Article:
I noticed a couple leave our worship service yesterday morning just after I began to preach. I didn’t take it personal but I did wonder if they were offended by the message. The thought of that bothers me a little but let me explain why. (Please don’t get the wrong idea I don’t think it’s about me at all.)
I began my message the way I usually do, since I preach in series, I was catching everyone up on where we were last week. So, I shared that God has the power, through the Gospel, to reach anyone no matter how far away they seem to be. I announced that we were all born into this sin problem and God has the power and ability to fix it; and He has. That’s just good news!
I did wonder, however, if some of the first time visitors to our church yesterday found themselves uncomfortable and offended by my statement that we’re all born sinners. If you struggle with this, just please know that this statement is completely biblical and the gateway of truth that opens up into the greatest news in all creation. This is why I say if someone is offended by this message it bothers me a little. They didn’t stay around long enough to hear the truth that relieves all the tension:
There’s a good that can only be found on the other side of the bad.
I would suggest that no passage of Scripture demonstrates this better than Isaiah 53. The words of Isaiah in this passage are just desperate. I don’t know how else to describe it. Line after line he writes of pain that actually begins back in chapter 52 with a man beaten beyond recognition. In the midst of all these descriptive words of agony like stricken, smitten, afflicted, wounded and crushed there is a ray of hope that this was all “for us.”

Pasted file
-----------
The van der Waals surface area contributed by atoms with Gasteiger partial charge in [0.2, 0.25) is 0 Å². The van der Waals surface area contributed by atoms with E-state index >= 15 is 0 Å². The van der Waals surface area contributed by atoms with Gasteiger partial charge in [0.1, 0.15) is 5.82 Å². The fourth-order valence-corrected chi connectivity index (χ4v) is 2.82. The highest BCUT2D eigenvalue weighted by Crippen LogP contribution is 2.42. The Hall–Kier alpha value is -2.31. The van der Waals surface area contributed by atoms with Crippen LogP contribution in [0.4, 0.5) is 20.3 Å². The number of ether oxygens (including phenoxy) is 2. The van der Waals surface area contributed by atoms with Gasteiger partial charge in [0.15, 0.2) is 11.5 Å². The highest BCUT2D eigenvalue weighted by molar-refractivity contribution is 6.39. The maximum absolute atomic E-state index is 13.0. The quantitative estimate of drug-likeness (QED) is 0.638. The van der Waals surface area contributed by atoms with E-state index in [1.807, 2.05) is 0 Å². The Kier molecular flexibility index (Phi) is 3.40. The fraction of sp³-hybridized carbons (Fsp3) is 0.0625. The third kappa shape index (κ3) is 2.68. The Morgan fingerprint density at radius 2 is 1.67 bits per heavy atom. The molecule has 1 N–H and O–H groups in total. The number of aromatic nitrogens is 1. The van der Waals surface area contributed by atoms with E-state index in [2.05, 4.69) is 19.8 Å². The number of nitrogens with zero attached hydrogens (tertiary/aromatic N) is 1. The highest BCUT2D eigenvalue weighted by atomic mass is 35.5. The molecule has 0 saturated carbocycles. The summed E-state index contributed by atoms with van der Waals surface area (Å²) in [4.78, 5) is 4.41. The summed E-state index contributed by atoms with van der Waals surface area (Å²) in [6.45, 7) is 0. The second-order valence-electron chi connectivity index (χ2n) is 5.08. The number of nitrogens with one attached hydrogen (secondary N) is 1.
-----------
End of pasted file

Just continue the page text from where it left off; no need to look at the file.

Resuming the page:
Why would Isaiah write about such punishment and brutality which could be surmised in one simple English word; bad? All these words are written to culminate in one attention gripping statement, “Yet it was the will of the Lord to crush him.” What?! The will of the Lord?
If you don’t already know, as Isaiah writes such soul piercing words he is actually writing about Jesus and what He ultimately did on the cross; and it went just as Isaiah said. He was beaten beyond recognition, He was mocked and yet did not return a word and he was buried in a borrowed tomb. This is where the good news comes in.
He did it all for us! There is a good (though the word “good” can barely describe this) that comes in complete contrast of the bad. In other words, what happens because of all these words of desperation is a promise of good that’s equally as breath taking as the words of wounds. Isaiah 53:11 sums it up completely:
“Out of the anguish of his soul he shall see and be satisfied; by his knowledge shall the righteous one, my servant, make many to be accounted righteous, and he shall bear their iniquities.” (Isaiah 53:11, ESV)
Isn’t that awesome news! “Many to be accounted righteous,” on account of the pain that Jesus suffered.
So, maybe those I noticed leaving our service had a stomach ache or a family reunion. I hope it was something like that. Not because it’s about me but because the news is so good. I want everyone to hear the entire message of the Gospel. There’s a difficulty that we have to deal with, that is, things are not ok. But, because of the work of God through Jesus, there is a good that we can realize on the other side of what seems so bad and that “good” ultimately affects every aspect of our lives. God is good!